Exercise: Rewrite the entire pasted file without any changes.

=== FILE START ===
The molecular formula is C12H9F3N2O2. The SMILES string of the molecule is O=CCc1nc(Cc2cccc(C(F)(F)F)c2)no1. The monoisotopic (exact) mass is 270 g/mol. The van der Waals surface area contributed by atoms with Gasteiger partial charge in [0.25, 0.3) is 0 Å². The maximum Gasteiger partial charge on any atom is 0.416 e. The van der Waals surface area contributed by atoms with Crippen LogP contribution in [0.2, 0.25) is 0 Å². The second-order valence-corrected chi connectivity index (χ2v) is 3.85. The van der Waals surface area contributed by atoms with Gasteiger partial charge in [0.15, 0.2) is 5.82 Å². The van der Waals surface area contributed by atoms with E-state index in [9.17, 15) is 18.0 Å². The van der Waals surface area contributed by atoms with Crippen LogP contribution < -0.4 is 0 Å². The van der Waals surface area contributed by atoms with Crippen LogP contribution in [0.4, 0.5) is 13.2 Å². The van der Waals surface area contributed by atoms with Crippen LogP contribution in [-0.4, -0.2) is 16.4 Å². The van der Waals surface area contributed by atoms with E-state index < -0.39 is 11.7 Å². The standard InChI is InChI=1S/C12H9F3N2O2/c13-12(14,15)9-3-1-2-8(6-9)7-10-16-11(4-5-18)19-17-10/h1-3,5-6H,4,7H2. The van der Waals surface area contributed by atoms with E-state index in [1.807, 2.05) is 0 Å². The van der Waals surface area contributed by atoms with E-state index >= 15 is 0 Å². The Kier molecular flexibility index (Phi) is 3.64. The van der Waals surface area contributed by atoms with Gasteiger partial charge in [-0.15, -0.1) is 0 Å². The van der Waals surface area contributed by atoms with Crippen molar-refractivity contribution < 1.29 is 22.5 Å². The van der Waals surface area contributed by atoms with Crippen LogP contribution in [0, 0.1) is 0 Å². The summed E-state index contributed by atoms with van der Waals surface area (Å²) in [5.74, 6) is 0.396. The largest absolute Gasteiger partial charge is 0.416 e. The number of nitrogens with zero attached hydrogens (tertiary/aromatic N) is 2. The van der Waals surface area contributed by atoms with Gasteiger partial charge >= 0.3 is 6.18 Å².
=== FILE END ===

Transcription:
The molecular formula is C12H9F3N2O2. The SMILES string of the molecule is O=CCc1nc(Cc2cccc(C(F)(F)F)c2)no1. The monoisotopic (exact) mass is 270 g/mol. The van der Waals surface area contributed by atoms with Gasteiger partial charge in [0.25, 0.3) is 0 Å². The maximum Gasteiger partial charge on any atom is 0.416 e. The van der Waals surface area contributed by atoms with Crippen LogP contribution in [0.2, 0.25) is 0 Å². The second-order valence-corrected chi connectivity index (χ2v) is 3.85. The van der Waals surface area contributed by atoms with Gasteiger partial charge in [0.15, 0.2) is 5.82 Å². The van der Waals surface area contributed by atoms with E-state index in [9.17, 15) is 18.0 Å². The van der Waals surface area contributed by atoms with Crippen LogP contribution < -0.4 is 0 Å². The van der Waals surface area contributed by atoms with Crippen LogP contribution in [0.4, 0.5) is 13.2 Å². The van der Waals surface area contributed by atoms with Crippen LogP contribution in [-0.4, -0.2) is 16.4 Å². The van der Waals surface area contributed by atoms with E-state index < -0.39 is 11.7 Å². The standard InChI is InChI=1S/C12H9F3N2O2/c13-12(14,15)9-3-1-2-8(6-9)7-10-16-11(4-5-18)19-17-10/h1-3,5-6H,4,7H2. The van der Waals surface area contributed by atoms with E-state index in [1.807, 2.05) is 0 Å². The van der Waals surface area contributed by atoms with E-state index >= 15 is 0 Å². The Kier molecular flexibility index (Phi) is 3.64. The van der Waals surface area contributed by atoms with Gasteiger partial charge in [-0.15, -0.1) is 0 Å². The van der Waals surface area contributed by atoms with Crippen molar-refractivity contribution < 1.29 is 22.5 Å². The van der Waals surface area contributed by atoms with Crippen LogP contribution in [0, 0.1) is 0 Å². The summed E-state index contributed by atoms with van der Waals surface area (Å²) in [5.74, 6) is 0.396. The largest absolute Gasteiger partial charge is 0.416 e. The number of nitrogens with zero attached hydrogens (tertiary/aromatic N) is 2. The van der Waals surface area contributed by atoms with Gasteiger partial charge >= 0.3 is 6.18 Å².